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From the Desk of the CEO: The Economic Argument for Welcoming Refugees and Immigrants

  March 15, 2024

By Jeff Thielman, President and CEO at the International Institute of New England

For those of us who feel strongly about advocating for the rights and protections of refugees and immigrants, the reasons we do so are deeply human. Refugees and immigrants endure long and often dangerous journeys to the U.S. because they have no other choice. Reeling from recent trauma and arriving with very few resources and connections, individuals and families show extraordinary bravery and resilience. Welcoming and supporting them is a moral imperative.  

However, in addition to the humanitarian reasons, there are clear economic reasons to embrace newcomers. Numerous recent reports have illuminated the critical role refugees and immigrants have historically played in growing our nation’s economy and the contributions they will make in the years to come. Read on to discover why welcoming immigrants to our communities is not only right in principle, but also the smart thing to do… 

1. Refugees and immigrants strengthen our workforce by filling much-needed roles in a range of industries

Nationwide, there are two open positions for every jobseeker – a labor gap that is expected to persist for years, as the economy recovers from the COVID-19 pandemic. The arrival of refugees and immigrants is critical to narrowing this gap. By filling roles in a range of industries, from healthcare to STEM, construction, environmental services, and more, newcomers bring skilled expertise and growth to our labor force.  

Economic Argument
Source: American Immigration Council

In addition, immigrants are highly entrepreneurial and start businesses at a much higher rate than U.S.born residents. 22% of entrepreneurs nationwide3.4 million peoplewere born outside of the U.S.

2. Immigrants more than pay back the initial support they receive. 

While refugees and immigrants receive modest help from the government upon arrival, the economic contributions they go on to make far outweigh that initial support. When I speak with our clients, so often one of the first things they tell me is how eager they are to gain work authorization, find a job, and support their families. And you can see that in the numbers.

Economic contributions

A new report found that from 2005-19, refugees and asylees paid more in taxes than the government spent on them. In addition, refugees and asylees who have been in the U.S. for ten or more years earn the same level of income, on average, as the general population, and because a larger portion of this population is of working age, refugees and asylees contribute more per capita than the U.S.–born population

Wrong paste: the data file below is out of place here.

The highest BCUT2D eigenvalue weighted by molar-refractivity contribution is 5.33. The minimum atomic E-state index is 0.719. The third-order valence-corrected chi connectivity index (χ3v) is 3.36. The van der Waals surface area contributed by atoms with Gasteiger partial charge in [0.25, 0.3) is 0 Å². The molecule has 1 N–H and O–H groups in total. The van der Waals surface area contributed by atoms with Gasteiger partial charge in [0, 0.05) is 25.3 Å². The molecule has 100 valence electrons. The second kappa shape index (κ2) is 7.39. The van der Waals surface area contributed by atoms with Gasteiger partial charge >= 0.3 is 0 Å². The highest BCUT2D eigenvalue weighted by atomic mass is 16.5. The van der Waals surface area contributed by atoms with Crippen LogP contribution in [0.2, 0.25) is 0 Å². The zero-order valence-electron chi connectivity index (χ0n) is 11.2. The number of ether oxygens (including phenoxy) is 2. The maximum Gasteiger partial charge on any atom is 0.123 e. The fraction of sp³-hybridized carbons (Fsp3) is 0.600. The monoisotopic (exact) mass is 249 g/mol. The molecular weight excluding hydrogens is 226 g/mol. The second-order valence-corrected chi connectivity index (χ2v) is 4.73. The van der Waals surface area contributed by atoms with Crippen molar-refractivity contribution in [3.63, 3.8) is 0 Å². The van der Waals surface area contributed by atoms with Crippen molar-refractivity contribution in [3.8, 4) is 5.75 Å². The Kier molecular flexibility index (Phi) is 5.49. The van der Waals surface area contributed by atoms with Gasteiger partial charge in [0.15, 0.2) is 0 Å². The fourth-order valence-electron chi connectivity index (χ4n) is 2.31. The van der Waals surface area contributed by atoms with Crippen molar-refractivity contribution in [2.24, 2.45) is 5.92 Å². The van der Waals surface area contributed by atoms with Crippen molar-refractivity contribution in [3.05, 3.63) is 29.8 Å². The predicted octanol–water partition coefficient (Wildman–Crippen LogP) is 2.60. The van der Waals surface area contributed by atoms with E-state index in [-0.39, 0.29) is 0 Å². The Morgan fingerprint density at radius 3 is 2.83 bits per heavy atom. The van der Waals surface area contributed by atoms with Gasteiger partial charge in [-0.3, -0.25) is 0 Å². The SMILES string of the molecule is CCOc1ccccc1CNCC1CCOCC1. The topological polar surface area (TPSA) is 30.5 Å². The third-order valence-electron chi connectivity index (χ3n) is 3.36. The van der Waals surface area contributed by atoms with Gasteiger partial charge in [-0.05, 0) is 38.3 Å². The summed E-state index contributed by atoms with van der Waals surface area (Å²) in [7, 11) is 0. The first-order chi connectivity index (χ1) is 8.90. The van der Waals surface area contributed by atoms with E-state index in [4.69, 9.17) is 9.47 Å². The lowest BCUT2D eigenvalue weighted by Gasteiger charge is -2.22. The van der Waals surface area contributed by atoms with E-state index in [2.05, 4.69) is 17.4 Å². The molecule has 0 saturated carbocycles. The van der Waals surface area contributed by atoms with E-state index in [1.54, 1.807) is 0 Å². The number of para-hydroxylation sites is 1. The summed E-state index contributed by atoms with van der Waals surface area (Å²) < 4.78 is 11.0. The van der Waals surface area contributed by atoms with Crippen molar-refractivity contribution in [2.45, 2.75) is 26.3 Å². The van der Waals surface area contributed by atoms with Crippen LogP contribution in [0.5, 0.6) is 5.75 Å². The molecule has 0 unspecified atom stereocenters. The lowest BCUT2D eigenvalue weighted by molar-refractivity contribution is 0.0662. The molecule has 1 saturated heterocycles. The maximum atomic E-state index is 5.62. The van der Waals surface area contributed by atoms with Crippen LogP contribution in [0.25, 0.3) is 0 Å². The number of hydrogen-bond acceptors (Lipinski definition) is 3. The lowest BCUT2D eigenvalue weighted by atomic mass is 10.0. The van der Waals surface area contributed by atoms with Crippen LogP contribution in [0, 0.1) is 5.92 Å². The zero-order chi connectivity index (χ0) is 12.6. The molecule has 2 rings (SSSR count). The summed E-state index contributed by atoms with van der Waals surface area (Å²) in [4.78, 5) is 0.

3. Without new arrivals, the population—and tax base—in many states would shrink.

Take Massachusetts, for example. Since 2020, the state has lost almost 110,000 residents. Out-migration is at its highest peak in 30 years. At the same time, the state’s population is aging, and the birth rate is declining. Meanwhile, just north in New Hampshire, while out-migration may not be a cause of concern, the average age of the state’s population is. As the second oldest state in the country, New Hampshire’s workforce is aging rapidly. Not only is there room in our country for people who arrive here seeking safety, we need them to ensure the growth of our economy.   

• • •

Refugees and immigrants come to the U.S. when remaining in their home countries is no longer a viable option – because of fear of persecution, because of war, and because of immense, life-threatening dangers. When they do, in addition to deeply enriching the culture, society, and diversity of the communities they join, they help build a more prosperous future for us all.  

Over the next 10 years, from 2023 to 2034, the U.S.’s Gross Domestic Product will be $7 trillion greater because of immigrants.

However, in order to successfully integrate into their new communities, join the workforce, and reach their potential, refugees and immigrants need adequate early support. The International Institute of New England is dedicated to providing our clients with a strong foundation so they can go on to achieve their dreams and contribute to their new communities 

Thank you again for your ongoing support. Refugees and immigrants are finding safety and hope in our region because of you.  


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